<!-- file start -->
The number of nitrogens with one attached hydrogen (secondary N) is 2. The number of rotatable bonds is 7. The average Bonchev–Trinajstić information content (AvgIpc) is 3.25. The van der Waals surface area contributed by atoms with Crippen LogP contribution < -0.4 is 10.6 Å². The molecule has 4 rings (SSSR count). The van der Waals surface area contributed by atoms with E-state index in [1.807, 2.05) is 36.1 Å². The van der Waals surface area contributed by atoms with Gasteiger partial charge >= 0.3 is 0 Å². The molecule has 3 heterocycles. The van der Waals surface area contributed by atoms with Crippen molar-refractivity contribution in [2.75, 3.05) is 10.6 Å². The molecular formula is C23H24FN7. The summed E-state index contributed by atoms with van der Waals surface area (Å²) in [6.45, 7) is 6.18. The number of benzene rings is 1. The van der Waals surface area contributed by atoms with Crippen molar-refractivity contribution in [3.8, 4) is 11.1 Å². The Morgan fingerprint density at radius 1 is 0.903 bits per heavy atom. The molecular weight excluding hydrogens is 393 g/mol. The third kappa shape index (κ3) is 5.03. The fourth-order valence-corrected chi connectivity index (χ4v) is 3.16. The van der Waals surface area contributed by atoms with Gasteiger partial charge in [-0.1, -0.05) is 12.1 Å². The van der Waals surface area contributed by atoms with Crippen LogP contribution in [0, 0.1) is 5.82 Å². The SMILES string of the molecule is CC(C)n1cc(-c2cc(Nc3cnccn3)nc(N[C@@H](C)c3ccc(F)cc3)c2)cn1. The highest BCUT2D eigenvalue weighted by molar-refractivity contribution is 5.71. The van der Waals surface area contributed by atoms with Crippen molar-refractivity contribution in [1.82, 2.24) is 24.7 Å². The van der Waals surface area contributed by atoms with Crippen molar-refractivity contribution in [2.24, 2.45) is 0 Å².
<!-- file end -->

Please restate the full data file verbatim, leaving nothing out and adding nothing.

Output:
The number of nitrogens with one attached hydrogen (secondary N) is 2. The number of rotatable bonds is 7. The average Bonchev–Trinajstić information content (AvgIpc) is 3.25. The van der Waals surface area contributed by atoms with Crippen LogP contribution < -0.4 is 10.6 Å². The molecule has 4 rings (SSSR count). The van der Waals surface area contributed by atoms with E-state index in [1.807, 2.05) is 36.1 Å². The van der Waals surface area contributed by atoms with Gasteiger partial charge >= 0.3 is 0 Å². The molecule has 3 heterocycles. The van der Waals surface area contributed by atoms with Crippen molar-refractivity contribution in [2.75, 3.05) is 10.6 Å². The molecular formula is C23H24FN7. The summed E-state index contributed by atoms with van der Waals surface area (Å²) in [6.45, 7) is 6.18. The number of benzene rings is 1. The van der Waals surface area contributed by atoms with Crippen molar-refractivity contribution in [3.8, 4) is 11.1 Å². The Morgan fingerprint density at radius 1 is 0.903 bits per heavy atom. The molecular weight excluding hydrogens is 393 g/mol. The third kappa shape index (κ3) is 5.03. The fourth-order valence-corrected chi connectivity index (χ4v) is 3.16. The van der Waals surface area contributed by atoms with Gasteiger partial charge in [-0.1, -0.05) is 12.1 Å². The van der Waals surface area contributed by atoms with Crippen LogP contribution in [0, 0.1) is 5.82 Å². The SMILES string of the molecule is CC(C)n1cc(-c2cc(Nc3cnccn3)nc(N[C@@H](C)c3ccc(F)cc3)c2)cn1. The highest BCUT2D eigenvalue weighted by molar-refractivity contribution is 5.71. The van der Waals surface area contributed by atoms with Crippen molar-refractivity contribution in [1.82, 2.24) is 24.7 Å². The van der Waals surface area contributed by atoms with Crippen molar-refractivity contribution in [2.24, 2.45) is 0 Å².